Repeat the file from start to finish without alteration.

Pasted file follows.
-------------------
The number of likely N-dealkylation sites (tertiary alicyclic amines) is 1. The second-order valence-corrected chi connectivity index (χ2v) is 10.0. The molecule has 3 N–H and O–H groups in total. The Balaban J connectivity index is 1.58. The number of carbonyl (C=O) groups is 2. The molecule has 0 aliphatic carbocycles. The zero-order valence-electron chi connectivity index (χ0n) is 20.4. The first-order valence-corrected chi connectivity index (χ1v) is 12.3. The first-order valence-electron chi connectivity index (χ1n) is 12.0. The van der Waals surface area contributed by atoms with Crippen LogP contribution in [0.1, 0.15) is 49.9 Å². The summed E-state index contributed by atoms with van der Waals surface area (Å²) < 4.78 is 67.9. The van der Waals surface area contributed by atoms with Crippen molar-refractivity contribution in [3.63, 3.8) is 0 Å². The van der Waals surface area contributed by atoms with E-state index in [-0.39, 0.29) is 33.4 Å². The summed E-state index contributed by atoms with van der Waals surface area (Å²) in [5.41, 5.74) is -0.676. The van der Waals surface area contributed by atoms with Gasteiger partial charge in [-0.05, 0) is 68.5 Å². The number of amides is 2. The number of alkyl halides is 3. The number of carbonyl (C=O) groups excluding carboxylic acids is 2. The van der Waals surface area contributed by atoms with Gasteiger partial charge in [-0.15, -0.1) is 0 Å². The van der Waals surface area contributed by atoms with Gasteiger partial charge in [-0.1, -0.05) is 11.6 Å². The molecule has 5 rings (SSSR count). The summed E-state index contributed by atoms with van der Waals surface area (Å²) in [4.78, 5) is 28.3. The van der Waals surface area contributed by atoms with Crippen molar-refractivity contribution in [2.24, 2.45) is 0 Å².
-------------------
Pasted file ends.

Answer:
The number of likely N-dealkylation sites (tertiary alicyclic amines) is 1. The second-order valence-corrected chi connectivity index (χ2v) is 10.0. The molecule has 3 N–H and O–H groups in total. The Balaban J connectivity index is 1.58. The number of carbonyl (C=O) groups is 2. The molecule has 0 aliphatic carbocycles. The zero-order valence-electron chi connectivity index (χ0n) is 20.4. The first-order valence-corrected chi connectivity index (χ1v) is 12.3. The first-order valence-electron chi connectivity index (χ1n) is 12.0. The van der Waals surface area contributed by atoms with Crippen LogP contribution in [0.1, 0.15) is 49.9 Å². The summed E-state index contributed by atoms with van der Waals surface area (Å²) < 4.78 is 67.9. The van der Waals surface area contributed by atoms with Crippen molar-refractivity contribution in [3.63, 3.8) is 0 Å². The van der Waals surface area contributed by atoms with E-state index in [-0.39, 0.29) is 33.4 Å². The summed E-state index contributed by atoms with van der Waals surface area (Å²) in [5.41, 5.74) is -0.676. The van der Waals surface area contributed by atoms with Gasteiger partial charge in [-0.05, 0) is 68.5 Å². The number of amides is 2. The number of alkyl halides is 3. The number of carbonyl (C=O) groups excluding carboxylic acids is 2. The van der Waals surface area contributed by atoms with Gasteiger partial charge in [-0.15, -0.1) is 0 Å². The van der Waals surface area contributed by atoms with Gasteiger partial charge in [-0.1, -0.05) is 11.6 Å². The molecule has 5 rings (SSSR count). The summed E-state index contributed by atoms with van der Waals surface area (Å²) in [4.78, 5) is 28.3. The van der Waals surface area contributed by atoms with Crippen molar-refractivity contribution in [2.24, 2.45) is 0 Å².